Our overall goal is to develop novel targeted immunotherapies for patients with hematologic malignancies. The group develops adoptive T cell therapies with native or engineered receptors and evaluates combinatorial strategies. The objective is to efficiently target tumor cells, mitigate immunosuppressive tumor microenvironment factors, favor tumor-targeted migration and longevity of transferred T cells, control potential toxicities, identify novel personalized targets, and move developments to the clinic.
- To redirect human T specificity to target hematologic malignancies by genetic engineering (chimeric antigen receptors, transgenic T cell receptors, others)
- To develop combinatorial approaches to engineered T cell therapy targeting both the tumor cells and their microenvironment (e.g. engineer tumor-directed migration, resistance to immune inhibitory signals)
- To engineer signaling switches in T cells that revert tumor-associated immune inhibitory signals.
- To assess tumor microenvironment modulation upon adoptive transfer of engineered T cells, including omics and spatial technologies
- To evaluate 3D culture systems to better model the tumor microenvironment in vitro and use them to evaluate transgenic T cell function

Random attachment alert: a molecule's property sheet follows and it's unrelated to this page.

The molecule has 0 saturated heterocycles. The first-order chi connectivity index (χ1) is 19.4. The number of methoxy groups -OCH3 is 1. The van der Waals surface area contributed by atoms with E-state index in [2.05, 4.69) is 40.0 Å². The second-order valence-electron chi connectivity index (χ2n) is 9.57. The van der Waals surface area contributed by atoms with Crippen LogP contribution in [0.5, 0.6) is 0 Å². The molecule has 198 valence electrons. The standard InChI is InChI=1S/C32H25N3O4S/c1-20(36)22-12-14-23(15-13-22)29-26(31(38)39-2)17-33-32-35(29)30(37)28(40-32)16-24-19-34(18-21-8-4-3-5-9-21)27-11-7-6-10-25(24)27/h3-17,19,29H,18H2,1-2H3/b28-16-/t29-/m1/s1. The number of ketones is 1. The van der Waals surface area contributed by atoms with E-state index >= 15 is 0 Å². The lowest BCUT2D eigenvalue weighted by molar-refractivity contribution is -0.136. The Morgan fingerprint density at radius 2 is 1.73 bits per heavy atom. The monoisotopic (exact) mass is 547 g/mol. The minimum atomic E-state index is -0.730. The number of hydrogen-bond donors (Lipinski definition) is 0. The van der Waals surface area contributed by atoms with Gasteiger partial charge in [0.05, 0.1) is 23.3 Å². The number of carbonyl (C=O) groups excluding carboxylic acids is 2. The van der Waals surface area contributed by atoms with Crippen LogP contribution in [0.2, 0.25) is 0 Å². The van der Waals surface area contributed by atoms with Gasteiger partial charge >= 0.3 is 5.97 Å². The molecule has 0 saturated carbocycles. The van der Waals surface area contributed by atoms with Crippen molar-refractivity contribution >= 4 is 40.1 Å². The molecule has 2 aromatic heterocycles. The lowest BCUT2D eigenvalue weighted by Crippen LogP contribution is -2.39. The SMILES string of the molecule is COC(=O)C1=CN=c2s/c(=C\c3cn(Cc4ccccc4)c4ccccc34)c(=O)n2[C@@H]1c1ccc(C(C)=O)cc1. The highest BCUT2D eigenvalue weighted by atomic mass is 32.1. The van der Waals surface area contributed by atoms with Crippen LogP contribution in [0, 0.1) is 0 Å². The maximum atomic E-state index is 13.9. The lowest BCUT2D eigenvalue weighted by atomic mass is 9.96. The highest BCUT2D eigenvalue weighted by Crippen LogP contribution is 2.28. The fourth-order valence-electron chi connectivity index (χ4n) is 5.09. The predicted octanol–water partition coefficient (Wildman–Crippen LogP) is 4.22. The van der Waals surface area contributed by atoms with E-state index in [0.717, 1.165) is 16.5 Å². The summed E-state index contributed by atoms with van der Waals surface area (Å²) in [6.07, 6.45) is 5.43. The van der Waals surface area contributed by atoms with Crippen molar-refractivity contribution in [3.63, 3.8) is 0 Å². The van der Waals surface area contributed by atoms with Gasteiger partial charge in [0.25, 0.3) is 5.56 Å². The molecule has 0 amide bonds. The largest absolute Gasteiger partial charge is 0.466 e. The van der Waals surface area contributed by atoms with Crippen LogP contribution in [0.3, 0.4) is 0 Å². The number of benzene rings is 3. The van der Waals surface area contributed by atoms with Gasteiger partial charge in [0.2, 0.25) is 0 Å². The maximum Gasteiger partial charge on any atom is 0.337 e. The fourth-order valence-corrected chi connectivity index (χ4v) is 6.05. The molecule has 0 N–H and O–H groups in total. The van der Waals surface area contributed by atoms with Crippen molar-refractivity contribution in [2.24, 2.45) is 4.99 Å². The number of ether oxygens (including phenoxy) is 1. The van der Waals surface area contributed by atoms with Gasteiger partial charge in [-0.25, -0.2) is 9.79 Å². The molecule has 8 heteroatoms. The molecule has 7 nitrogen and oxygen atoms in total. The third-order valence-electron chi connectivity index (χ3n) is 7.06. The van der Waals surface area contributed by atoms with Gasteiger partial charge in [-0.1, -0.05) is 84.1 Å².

- To identify immunogenic tumor neo-antigens in patients with hematologic malignancies and to isolate their neo-antigen specific TCRs for personalized medicine applications.
- We apply principles from immunology, hematology, cancer and systems biology, use gene transfer and editing technologies to engineer T cells, and collaborate with experts in protein engineering, gene editing, proteomics/ peptidomics, immunomonitoring, bioinformatics, bioengineering, clinical hematology and immuno-oncology.
- Camviel N, Wolf B, Croce G, Gfeller D, Zoete V, Arber C. Both APRIL and antibody-fragment-based CAR T cells for myeloma induce BCMA downmodulation by trogocytosis and internalization. J Immunother Cancer. (2022).
- Omer B, Cardenas MG, Pfeiffer T,... Arber C, Rooney CM. A Costimulatory CAR Improves TCR-based Cancer Immunotherapy. Cancer Immunol Res. (2022).
- Rath JA*, Bajwa G*, Carreres B, Hoyer E, Gruber I, Martínez-Paniagua MA, Yu Y, Nouraee N, Sadeghi F, Wu M, Wang T, Hebeisen M, Rufer N, Varadarajan N, Ho PC, Brenner MK, Gfeller D, Arber C. Single-cell transcriptomics identifies multiple pathways underlying potent anti-tumor function of TCR and CD8ab engineered human CD4+ T cells. Science Advances. (2020).
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